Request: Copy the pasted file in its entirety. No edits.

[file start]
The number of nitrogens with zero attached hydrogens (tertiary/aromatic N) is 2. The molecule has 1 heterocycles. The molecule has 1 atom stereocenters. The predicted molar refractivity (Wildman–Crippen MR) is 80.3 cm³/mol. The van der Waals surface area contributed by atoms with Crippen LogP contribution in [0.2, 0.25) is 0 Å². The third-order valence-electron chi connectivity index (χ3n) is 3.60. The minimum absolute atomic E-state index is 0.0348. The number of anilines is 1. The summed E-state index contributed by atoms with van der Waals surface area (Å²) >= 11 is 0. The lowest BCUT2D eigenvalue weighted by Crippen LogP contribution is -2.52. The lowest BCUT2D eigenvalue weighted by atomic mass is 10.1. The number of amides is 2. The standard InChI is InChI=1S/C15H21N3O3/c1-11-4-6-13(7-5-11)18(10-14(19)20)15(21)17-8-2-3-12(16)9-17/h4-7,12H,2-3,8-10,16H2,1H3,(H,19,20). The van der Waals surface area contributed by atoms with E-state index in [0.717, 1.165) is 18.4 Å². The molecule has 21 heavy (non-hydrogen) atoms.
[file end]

The number of nitrogens with zero attached hydrogens (tertiary/aromatic N) is 2. The molecule has 1 heterocycles. The molecule has 1 atom stereocenters. The predicted molar refractivity (Wildman–Crippen MR) is 80.3 cm³/mol. The van der Waals surface area contributed by atoms with Crippen LogP contribution in [0.2, 0.25) is 0 Å². The third-order valence-electron chi connectivity index (χ3n) is 3.60. The minimum absolute atomic E-state index is 0.0348. The number of anilines is 1. The summed E-state index contributed by atoms with van der Waals surface area (Å²) >= 11 is 0. The lowest BCUT2D eigenvalue weighted by Crippen LogP contribution is -2.52. The lowest BCUT2D eigenvalue weighted by atomic mass is 10.1. The number of amides is 2. The standard InChI is InChI=1S/C15H21N3O3/c1-11-4-6-13(7-5-11)18(10-14(19)20)15(21)17-8-2-3-12(16)9-17/h4-7,12H,2-3,8-10,16H2,1H3,(H,19,20). The van der Waals surface area contributed by atoms with E-state index in [0.717, 1.165) is 18.4 Å². The molecule has 21 heavy (non-hydrogen) atoms.